Nomura’s Richard Koo is back and he is attacking Federal Reserve Chairman Ben Bernanke’s quantitative easing 2 as nothing more than antique shopping:
To use the analogy of an antique market, it is as though someone who had previously shown no interest in antiques suddenly began buying them in large quantities. While those purchases could drive up the price of antiques, the positive impact of the higher prices on the real economy would be quite small in relation to the amount of money spent buying the antiques.
In other words, there will be a positive impact on GDP if people who received more than they expected by selling their antiques to this new buyer used some of their profits to engage in additional consumption. However, such expenditures will necessarily be quite small in relation to the selling price of the antiques.
So, the Fed’s decision to buy U.S. treasuries from banks does not actually add much to the economy. And it’s made worse, according to Koo, by the fact that the U.S. is in what he describes as a balance sheet recession. Those banks receiving cash from the Fed in exchange for treasuries are not loaning it out because loan demand is not there as consumers and businesses repair their balance sheets. And even if they buy assets (antiques) price increases aren’t adding much to GDP.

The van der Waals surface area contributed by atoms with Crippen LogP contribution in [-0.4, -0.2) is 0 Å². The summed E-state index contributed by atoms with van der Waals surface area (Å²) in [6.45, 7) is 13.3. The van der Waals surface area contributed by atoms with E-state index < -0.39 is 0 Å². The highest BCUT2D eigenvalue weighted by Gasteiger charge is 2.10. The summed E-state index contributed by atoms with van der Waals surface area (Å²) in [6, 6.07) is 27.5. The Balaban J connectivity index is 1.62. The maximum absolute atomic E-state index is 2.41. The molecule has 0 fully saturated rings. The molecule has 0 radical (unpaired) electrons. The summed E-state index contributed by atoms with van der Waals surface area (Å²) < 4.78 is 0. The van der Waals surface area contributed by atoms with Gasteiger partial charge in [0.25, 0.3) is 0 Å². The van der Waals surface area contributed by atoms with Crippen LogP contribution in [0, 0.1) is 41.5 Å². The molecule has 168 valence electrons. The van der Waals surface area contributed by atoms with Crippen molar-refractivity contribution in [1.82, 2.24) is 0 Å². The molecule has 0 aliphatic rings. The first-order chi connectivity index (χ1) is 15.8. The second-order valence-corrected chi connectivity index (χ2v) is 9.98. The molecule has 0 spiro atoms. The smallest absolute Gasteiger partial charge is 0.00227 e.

Beyond his regular theory, Koo points out that even Bernanke has admitted defeat on QE and low interest rates reviving the U.S. economy. Instead, Bernanke now knows, as Koo has suggested before, that only with fiscal stimulus too can the U.S. economy move forward.
After stating that the Fed alone could not cure the recession, Mr Bernanke said “the Federal Reserve is nonpartisan and does not make recommendations regarding specific tax and spending programs. However, in general terms, a fiscal program that combines near-term measures to enhance growth with strong, confidence-inducing steps to reduce longer-term structural deficits would be an important complement to the policies of the Federal Reserve.”
This represents a major turnabout from a year ago. Then Mr Bernanke was arguing that fiscal policy had fulfilled its role, that it was time for fiscal consolidation, and that any adverse economic impact could be offset with monetary accommodation from the Fed. In this way, the Fed chairman appears gradually to be revising the views he formed as an academic. But he has yet to acknowledge that monetary policy is basically ineffective during a balance sheet recession.
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